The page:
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Churches In Foreclosure - The Latest Casualty Of The Recession

The Crystal Cathedral, one of America's most well known churches, filed for bankruptcy with more than $40 million in debt.  An example of some of the extravagant spending; one creditor that provided live animals for the churches annual Christmas presentation is owed $57,000.  While most churches don't have expenditures like the Crystal Cathedral, the number of churches in foreclosure has tripled in the last three years.  Churches, like many Americans, used the real estate boom to borrow and expand.  Now, with donations down 15 to 25 percent nationwide, there is a growing number of churches in financial crisis.

How Individual Members May Lose Money When A Church Fails

Many churches look to their congregation to borrow money to build or expand their facility.  This is usually done through church bonds.  The bonds represent a loan to the church.  The bonds are secured by real estate but in most cases are in a second position to a first mortgage.  What this means is that if a church fails, bondholders will only be paid if there is enough money to satisfy the first mortgage.  This is many times not the case, leaving bondholders with nothing but a worthless piece of paper.  This is why I have cautioned not to invest in church bonds with money you can not afford to lose. In fact, making an outright gift to your church building fund would be a better option for both you and your church.

At Reliance Trust, the largest trustee for public church bonds, about 10% of the firm's $1.3 billion portfolio is now in default, up from less than 1% historically, said Anthony Guthrie, president and managing principal, though foreclosure rates haven't yet increased markedly. (excerpted from the Wall Street Journal August 16, 2010.  Church Bonds: Winners or Sinners).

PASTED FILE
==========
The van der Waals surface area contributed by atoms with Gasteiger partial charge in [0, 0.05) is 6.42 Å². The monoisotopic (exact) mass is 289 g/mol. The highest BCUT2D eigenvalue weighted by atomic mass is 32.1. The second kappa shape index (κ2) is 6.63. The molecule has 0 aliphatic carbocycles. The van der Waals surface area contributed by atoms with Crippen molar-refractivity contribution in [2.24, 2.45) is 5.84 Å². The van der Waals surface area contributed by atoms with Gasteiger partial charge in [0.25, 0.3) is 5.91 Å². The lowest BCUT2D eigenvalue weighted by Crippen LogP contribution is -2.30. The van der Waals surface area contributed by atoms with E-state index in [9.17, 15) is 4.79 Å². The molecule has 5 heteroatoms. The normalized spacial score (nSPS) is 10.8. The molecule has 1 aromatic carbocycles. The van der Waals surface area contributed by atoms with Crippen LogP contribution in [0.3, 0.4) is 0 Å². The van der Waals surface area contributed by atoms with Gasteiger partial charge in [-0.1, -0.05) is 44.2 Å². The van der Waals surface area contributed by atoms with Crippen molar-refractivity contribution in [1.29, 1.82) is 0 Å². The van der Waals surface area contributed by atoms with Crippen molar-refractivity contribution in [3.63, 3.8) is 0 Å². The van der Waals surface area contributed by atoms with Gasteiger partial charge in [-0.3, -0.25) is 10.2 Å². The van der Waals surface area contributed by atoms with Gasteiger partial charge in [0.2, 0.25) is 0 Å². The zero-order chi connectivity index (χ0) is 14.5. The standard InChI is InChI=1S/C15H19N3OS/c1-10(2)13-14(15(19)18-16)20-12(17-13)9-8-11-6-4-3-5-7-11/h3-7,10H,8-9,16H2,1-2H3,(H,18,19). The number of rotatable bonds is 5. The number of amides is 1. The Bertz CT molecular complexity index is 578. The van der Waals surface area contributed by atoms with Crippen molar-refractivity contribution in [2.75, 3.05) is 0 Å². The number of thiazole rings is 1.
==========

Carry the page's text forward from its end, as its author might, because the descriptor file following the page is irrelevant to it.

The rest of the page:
Churches Trying To Make Sense Of Their Operating Costs

I have long questioned the wisdom of multi-million dollar buildings that get used on Sunday mornings and mostly sit empty the rest of the week.  Churches today are being forced to think of the church property as an asset that must be working throughout the week.  Starting a daycare or private Christian School has become a popular way of generating day to day income from a church campus.  Some churches rent out space for community groups ranging from AA meetings to dance instruction.  Few churches today can simply open the doors up on a Sunday morning for two hours and expect to cover their costs.

 

Advice To Churches

My advice to churches is very much along the lines of what I am advising individuals to do at this time.  Pay down debt, work on increasing income, and save money.  This is not a good time to expand if it requires borrowing. Churches meeting in a rented facility, such as a school or community center, should not build until they can do so with minimal debt (or no debt).  For many churches, thinking out of the box will be a necessity.  Buying an abandoned movie theater, a foreclosed strip plaza, or even a warehouse, makes much more sense that the cost of building a new structure.

I find it ironic that many churches offer courses to congregants on becoming debt free, while the church itself piles up debt.  With charitable contributions not likely to turn up any time soon, churches will have to continue to find ways to survive on less donation income.

Helping you make the most of God’s money!

James L. Paris
Editor-In-Chief ChristianMoney.com 
Follow Me on Twitter Twitter.com/jameslparis
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